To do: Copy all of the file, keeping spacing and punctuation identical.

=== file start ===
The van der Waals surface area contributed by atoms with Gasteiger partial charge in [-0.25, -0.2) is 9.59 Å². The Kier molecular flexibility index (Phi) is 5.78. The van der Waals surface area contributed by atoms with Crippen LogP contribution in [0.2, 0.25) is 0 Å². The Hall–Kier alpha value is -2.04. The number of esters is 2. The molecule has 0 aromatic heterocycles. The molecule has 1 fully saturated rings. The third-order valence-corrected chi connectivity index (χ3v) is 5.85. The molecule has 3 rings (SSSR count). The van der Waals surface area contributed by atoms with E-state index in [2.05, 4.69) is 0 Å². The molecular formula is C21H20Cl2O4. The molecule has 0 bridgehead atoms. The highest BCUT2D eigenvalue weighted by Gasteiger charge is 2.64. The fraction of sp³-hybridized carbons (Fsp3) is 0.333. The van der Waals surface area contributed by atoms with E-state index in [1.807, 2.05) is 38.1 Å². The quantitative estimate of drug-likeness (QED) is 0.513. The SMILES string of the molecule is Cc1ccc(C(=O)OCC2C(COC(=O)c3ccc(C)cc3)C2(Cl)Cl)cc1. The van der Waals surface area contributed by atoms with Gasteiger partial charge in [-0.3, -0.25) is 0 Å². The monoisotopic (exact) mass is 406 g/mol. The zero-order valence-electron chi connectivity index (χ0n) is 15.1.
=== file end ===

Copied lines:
The van der Waals surface area contributed by atoms with Gasteiger partial charge in [-0.25, -0.2) is 9.59 Å². The Kier molecular flexibility index (Phi) is 5.78. The van der Waals surface area contributed by atoms with Crippen LogP contribution in [0.2, 0.25) is 0 Å². The Hall–Kier alpha value is -2.04. The number of esters is 2. The molecule has 0 aromatic heterocycles. The molecule has 1 fully saturated rings. The third-order valence-corrected chi connectivity index (χ3v) is 5.85. The molecule has 3 rings (SSSR count). The van der Waals surface area contributed by atoms with E-state index in [2.05, 4.69) is 0 Å². The molecular formula is C21H20Cl2O4. The molecule has 0 bridgehead atoms. The highest BCUT2D eigenvalue weighted by Gasteiger charge is 2.64. The fraction of sp³-hybridized carbons (Fsp3) is 0.333. The van der Waals surface area contributed by atoms with E-state index in [1.807, 2.05) is 38.1 Å². The quantitative estimate of drug-likeness (QED) is 0.513. The SMILES string of the molecule is Cc1ccc(C(=O)OCC2C(COC(=O)c3ccc(C)cc3)C2(Cl)Cl)cc1. The van der Waals surface area contributed by atoms with Gasteiger partial charge in [-0.3, -0.25) is 0 Å². The monoisotopic (exact) mass is 406 g/mol. The zero-order valence-electron chi connectivity index (χ0n) is 15.1.